A recent television drama on the sinking of the Laconia during WW2 prompted me to obtain this book. With the aim of putting the already well-documented Laconia incident in context, it provides plenty of examples to show that Hartenstein, Captain of the U-boat U-156 which torpedoed the Laconia, was not alone in putting himself out in the attempt to rescure survivors once they had ceased any attempt to retaliate. German U-boat crews regularly pulled people out of the water, helped them into lifeboats or even on board the submarine, provided food, blankets, medical aid when needed and gave directions to the nearest coast, helped to repair lifeboats, even towed them to passing ships that would take them to safety.
What has made the Laconia incident so striking is the sheer number of survivors, meaning that Hartenstein did not have the capacity and enough supplies to meet their needs without calling for help. As photographs bear out, at one point the entire deck of the sub was crowded with some 200 survivors. There is also the issue of their composition: the Laconia was found to be carrying up to 1800 Italian prisoners of war. The fact that many were trapped below decks as the Laconia sunk was likely to cause diplomatic tension between the Germans and their Italian allies, so Hartenstein was under pressure to do what he could to save the rest.
If Hartenstein had been able to carry out his plan of calling on available U-boats and enemy "Allied" craft to relieve him of his human burden, virtually all those surviving the inital onslaught would have been saved. Sadly, an American bomber on the mid-Atlantic refuelling base of Ascension Island was given by officers who were probably not in full possession of the facts the terse and fateful order "Sink sub at once". Hartenstein had no option but to order the survivors to jump overboard, cut loose the lifeboats, and make a rapid dive for his own crew's survival.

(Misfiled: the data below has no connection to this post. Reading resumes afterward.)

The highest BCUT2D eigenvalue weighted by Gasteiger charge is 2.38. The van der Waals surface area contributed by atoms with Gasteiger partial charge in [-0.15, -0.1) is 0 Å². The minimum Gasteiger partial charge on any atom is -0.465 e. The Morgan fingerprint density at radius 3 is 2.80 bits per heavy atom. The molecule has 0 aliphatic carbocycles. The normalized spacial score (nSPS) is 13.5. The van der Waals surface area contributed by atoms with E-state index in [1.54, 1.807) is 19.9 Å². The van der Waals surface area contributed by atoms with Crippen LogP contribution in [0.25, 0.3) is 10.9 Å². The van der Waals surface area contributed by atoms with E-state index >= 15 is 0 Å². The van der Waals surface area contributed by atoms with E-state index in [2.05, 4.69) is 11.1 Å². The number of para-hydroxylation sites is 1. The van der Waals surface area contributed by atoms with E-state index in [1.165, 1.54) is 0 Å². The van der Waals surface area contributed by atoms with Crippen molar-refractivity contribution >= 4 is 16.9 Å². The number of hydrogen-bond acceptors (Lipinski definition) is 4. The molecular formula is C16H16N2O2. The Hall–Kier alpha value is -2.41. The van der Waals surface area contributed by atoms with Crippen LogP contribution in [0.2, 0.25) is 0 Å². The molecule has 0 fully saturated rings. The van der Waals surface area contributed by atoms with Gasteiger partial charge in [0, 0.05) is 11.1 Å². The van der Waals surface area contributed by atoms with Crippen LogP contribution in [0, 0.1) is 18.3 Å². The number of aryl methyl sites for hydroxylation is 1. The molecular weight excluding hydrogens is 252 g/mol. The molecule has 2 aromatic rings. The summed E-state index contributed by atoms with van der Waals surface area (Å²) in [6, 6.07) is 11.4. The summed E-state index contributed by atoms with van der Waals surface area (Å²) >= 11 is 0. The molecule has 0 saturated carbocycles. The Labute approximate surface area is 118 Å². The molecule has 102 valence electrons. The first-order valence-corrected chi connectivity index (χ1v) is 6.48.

Although the level of detail is sometimes too much for a general reader to take, this book is full of fascinating information. To reduce the risk of attack, ships used to follow a zigzag course, very wasteful of fuel. Only on moonless nights could they risk travel in a straight line, with all lights blacked out. The subs used diesel fuel at the surface but battery power under water. They faced risks on a daily basis when it was necessary to rise to the surface to use diesel power to recharge these batteries.
After the Laconia incident, Admiral Donitz was obliged to issue the infamous "Laconia Order" forbidding U-boats from taking enemy survivors on board. For this he suffered opprobrium, and was imprisoned after the war for his aggressive attacks on Allied shipping. However, Donitz probably refused in the sense of managing not to obey Hitler's order for U-boat commanders to kill the crews of sunken ships, even if they were on lifeboats.
This book leaves it to us to debate the morality of launching a torpedo with the aim of killing as many people as possible, but then risking one's own life to save the survivors of this action. Hartenstein, a brave and humane man with the misfortune to live under the authority of a crazy dictator lost his own life when the U-156 was blown up a few months later.